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Massive Recycling Fire Finally Out After Burning Overnight, Cause Unknown

By Rick Sallinger

DENVER (AP) — A day after fire erupted in a recycling yard, sending plumes of thick, black smoke over the Denver metro area, the fire has been extinguished.

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The smoke billowing over the city was noticed by thousands on Tuesday afternoon, including those at Corvette Connection, just down the street from the recycling plant run by EVRAZ North America at 56th and York.

Jim Ahern works there, "We all came out here at Corvette Connection, they said, 'Come out and look at this fire,'" he told CBS4's Rick Sallinger.

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Inside the recycling facility, more than 100 firefighters from 15 departments battled the blaze. Even with the winds blowing the smoke, the fire remained within the perimeter of the yard filled with crushed cars.

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That was fortunate for the classic car shop filled with valuable vehicles.

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"We have a lot of valuable merchandise a 2018 worth $70,000 on the showroom floor," Ahern said.

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Jim Ahern (credit: CBS)

By the second day, what had been burning became clear: mainly cars that had seen better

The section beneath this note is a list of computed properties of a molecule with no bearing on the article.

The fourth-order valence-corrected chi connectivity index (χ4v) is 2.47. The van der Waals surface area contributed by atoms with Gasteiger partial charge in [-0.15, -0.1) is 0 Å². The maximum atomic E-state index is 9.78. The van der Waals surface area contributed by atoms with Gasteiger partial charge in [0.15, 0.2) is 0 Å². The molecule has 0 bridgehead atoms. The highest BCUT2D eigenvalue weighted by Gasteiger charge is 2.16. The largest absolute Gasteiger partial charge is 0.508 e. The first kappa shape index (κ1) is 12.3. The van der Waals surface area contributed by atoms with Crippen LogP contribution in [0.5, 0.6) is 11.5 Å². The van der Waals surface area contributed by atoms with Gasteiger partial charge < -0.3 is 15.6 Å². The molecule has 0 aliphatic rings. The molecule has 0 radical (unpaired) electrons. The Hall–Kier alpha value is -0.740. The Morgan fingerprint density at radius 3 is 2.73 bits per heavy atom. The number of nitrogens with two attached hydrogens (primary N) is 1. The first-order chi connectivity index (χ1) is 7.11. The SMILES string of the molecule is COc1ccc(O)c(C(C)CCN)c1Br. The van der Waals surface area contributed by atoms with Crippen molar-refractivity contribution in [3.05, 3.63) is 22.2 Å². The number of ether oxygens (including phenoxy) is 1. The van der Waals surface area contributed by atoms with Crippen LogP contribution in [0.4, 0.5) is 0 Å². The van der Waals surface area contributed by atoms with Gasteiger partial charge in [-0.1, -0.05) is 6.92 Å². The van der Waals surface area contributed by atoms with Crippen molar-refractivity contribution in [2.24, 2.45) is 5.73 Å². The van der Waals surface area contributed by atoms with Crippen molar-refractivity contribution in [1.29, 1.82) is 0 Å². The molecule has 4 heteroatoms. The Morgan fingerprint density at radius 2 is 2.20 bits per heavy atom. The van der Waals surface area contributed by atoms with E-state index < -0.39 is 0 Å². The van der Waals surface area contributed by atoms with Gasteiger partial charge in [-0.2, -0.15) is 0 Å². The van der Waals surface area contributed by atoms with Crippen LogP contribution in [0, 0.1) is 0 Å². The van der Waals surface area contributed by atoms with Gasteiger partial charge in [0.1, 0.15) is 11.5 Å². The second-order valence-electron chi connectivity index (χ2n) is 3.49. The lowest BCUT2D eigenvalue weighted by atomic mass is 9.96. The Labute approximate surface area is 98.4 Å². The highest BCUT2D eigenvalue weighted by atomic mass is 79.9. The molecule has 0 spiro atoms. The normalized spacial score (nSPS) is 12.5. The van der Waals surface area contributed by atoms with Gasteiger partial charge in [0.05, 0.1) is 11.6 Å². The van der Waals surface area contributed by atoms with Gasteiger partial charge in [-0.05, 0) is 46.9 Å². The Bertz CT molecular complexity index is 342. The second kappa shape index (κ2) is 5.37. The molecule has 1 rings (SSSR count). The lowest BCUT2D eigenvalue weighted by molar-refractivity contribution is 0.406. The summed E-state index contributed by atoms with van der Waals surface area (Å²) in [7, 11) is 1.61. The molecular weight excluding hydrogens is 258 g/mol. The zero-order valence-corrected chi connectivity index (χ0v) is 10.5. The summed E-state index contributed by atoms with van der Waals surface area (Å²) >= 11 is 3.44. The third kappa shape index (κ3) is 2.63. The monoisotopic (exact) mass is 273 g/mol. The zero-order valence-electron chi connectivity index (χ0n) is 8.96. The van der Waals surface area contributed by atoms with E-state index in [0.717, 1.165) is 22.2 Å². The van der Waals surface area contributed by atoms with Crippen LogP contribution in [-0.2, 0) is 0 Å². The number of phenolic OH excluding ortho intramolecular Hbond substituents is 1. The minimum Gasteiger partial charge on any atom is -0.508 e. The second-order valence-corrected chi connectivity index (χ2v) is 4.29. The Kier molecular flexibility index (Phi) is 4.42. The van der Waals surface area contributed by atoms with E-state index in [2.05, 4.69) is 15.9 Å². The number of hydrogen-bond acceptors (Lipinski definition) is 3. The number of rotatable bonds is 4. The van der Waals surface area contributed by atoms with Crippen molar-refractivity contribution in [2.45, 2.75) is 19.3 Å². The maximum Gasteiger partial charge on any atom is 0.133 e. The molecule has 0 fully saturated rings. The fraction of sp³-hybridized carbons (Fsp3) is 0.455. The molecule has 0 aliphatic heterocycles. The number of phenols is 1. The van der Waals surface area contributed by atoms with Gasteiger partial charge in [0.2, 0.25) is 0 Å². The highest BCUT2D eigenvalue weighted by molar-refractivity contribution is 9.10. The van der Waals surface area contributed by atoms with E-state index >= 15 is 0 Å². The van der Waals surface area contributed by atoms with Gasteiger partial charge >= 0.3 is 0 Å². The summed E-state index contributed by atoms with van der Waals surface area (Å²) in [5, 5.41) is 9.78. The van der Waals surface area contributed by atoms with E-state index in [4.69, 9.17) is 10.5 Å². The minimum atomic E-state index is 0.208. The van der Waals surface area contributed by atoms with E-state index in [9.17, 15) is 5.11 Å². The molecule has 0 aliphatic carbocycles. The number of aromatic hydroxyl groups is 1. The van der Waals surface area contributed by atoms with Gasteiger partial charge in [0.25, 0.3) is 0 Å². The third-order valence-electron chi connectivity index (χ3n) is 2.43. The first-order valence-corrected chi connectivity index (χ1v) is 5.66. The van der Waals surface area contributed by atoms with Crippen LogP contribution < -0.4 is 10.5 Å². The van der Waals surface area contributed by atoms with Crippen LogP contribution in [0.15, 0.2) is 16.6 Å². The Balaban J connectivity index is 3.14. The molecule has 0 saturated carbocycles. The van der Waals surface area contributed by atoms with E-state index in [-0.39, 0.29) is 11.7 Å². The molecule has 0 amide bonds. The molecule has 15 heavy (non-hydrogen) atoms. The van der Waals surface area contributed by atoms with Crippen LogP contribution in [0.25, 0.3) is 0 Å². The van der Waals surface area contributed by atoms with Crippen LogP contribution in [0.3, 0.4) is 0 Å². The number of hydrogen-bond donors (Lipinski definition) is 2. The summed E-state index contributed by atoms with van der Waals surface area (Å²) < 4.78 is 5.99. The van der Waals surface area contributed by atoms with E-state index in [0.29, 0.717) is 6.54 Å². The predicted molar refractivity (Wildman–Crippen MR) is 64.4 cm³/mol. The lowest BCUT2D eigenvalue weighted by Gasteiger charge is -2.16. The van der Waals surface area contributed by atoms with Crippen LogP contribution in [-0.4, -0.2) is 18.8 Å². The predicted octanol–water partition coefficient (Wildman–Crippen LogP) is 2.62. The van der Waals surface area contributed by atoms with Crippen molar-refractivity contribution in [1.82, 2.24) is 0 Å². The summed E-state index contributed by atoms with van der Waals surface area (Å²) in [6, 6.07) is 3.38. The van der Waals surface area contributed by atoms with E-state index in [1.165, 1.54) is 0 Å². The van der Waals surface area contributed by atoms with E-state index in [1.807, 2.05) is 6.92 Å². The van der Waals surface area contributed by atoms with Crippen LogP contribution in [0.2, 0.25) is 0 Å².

days and were now simply scrap.

The EPA is monitoring air quality.

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Dr. Larry Wolk, chief medical officer and executive director, at the Colorado Department of Public Health and Environment, released this statement: "The plume and fumes from a fire like this would be harmful if directly breathed. If fires with noxious and potentially toxic fumes burned longer term, there would be more concern, similar to longer term emissions like we experience on high ozone days. We have stationary monitors in the area to alert us to longer term issues which would necessitate health warnings but as expected, nothing was triggered given the relatively short duration of this particular fire. Therefore, it's possible that folks in direct proximity to the smoke plume may have experienced short term respiratory irritation but there is little concern for long term health effects based on the information that we have right now."

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Adams County Fire Department spokesperson Carlos Briano suggested caution, "We recommended that people avoid the area so they are not exposed to smoke any type of smoke has toxic."

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The Corvettes survived the fire despite a small hit on area businesses as Ahern noted, "End of the day wasn't too bad lot of people from Waste Management couldn't get in."

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EVRAZ operates metal recycling facilities in the US and Canada as well as the steel plant in Pueblo.

What caused the fire is being investigated.

CBS4's Rick Sallinger is a Peabody award winning reporter who has been with the station more than two decades doing hard news and investigative reporting. Follow him on Twitter @ricksallinger.

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